Never doubt, our keyboards can be used as a tool or a weapon. It’s completely up to the user. I often hear, parents especially, that like to blame the apps or social platforms for cyberbullying, however we have to keep in mind that it’s human behavior that is using a keypad to inflict cruel content.

We can use our keystrokes 4-ways:

  1. Help
  2. Hurt
  3. Heal
  4. Harm

It improve our online behavior, it starts with civility.

3 C’s of Responsibility Online Behavior

  1. Conduct

Self-awareness: Before you use your device or keyboard, check-in with yourself. How are you feeling? Are you happy, sad, emotional?

Anger is temporary, online is forever.

Think twice, post once.

2. Content

Is what you’re about to post going to embarrass you or humiliate someone else? You don’t want to wake up a day, month or year(s) later to a tweet regret or post remorse moment that could cost you a job or relationship.

What goes online, stays online. There’s no rewind online.

3. Caring

It should be natural to care about others, however it’s just as important to care enough about yourself to know when you should click-out. Are you about to leave a snarky comment? Send an emoji that may not translate well to others?

When in doubt, click-out. You will survive by taking time offline.

Read more about how to share smarter online and ways to stop online hate.

posted by on Cyberbullying

Oversharing contributes to cyberbullying

We live in a time where many people (of all ages) have become comfortable documenting their offline life — online. This has caused problems for some, especially if you’re in the job market or applying to colleges.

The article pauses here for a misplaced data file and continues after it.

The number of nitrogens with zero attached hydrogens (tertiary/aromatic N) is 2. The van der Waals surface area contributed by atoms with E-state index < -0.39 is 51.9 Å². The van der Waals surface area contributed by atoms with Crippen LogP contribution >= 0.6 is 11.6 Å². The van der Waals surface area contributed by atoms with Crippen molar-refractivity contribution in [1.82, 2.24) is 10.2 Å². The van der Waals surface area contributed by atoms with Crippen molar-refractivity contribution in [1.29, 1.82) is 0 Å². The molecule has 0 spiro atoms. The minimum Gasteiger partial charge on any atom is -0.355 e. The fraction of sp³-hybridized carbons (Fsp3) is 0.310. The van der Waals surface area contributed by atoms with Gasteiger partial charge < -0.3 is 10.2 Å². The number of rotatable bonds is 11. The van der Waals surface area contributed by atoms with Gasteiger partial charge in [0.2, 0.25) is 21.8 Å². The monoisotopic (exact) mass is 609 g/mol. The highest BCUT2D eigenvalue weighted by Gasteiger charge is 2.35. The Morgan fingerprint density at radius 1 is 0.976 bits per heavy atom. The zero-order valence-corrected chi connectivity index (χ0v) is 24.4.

As most of us know, you don’t get a second chance to make a first impression, today that first impression is what an internet search will say about you. Right or wrong, in most cases people won’t take the time to decipher cyber-fact from cyber-fiction and will move on to the next candidate.

What is oversharing?

Oversharing is when people share too much personal information to the public or a stranger. It can happen both on and offline. However, it is a big problem on social media sites, which make “putting yourself online” easy.

I want to cite 2 interesting studies that help us to understand there is truly no benefit to oversharing online.

  1. A  report from UCLA confirmed what I have been saying for a long time – oversharing on social media is putting you at potential risk for becoming a victim of cyberbullying or digitally shamed.

People have less sympathy and empathy for those that over-expose (overshare) themselves and end up being ridiculed or harassed than those that are innocently minding their own business or have fallen victim to an online prank.

2. According to a Harvard study, humblebragging (such as oversharing too much about yourself) can get you in trouble – they are perceived as less than credible or genuine people, not well liked and viewed as insincere.  Some were even considered frauds. Not everything needs to be digitally documented.

5 Ways to Share Smarter Online

  1. Is it necessary?

Are you social sharing for your platform or oversharing for your ego? Not everything you do offline needs to be on display down your feeds.

One way to prevent this is avoid sharing in haste. Don’t be so impulsive about sharing in the moment – enjoy your moment and reconsider later if the world really needs to see it.

2. Emotional sharing.

Are you having a bad day? Arguing with your partner or friend, maybe your boss? Your cyber-friends are not cyber-therapists. Take it offline.

Avoid using your social platforms as venting machines.

3. Inappropriate content.

Although this should be self-explanatory, there is never a place for profanity, nudity, drugs or any other irresponsible posts.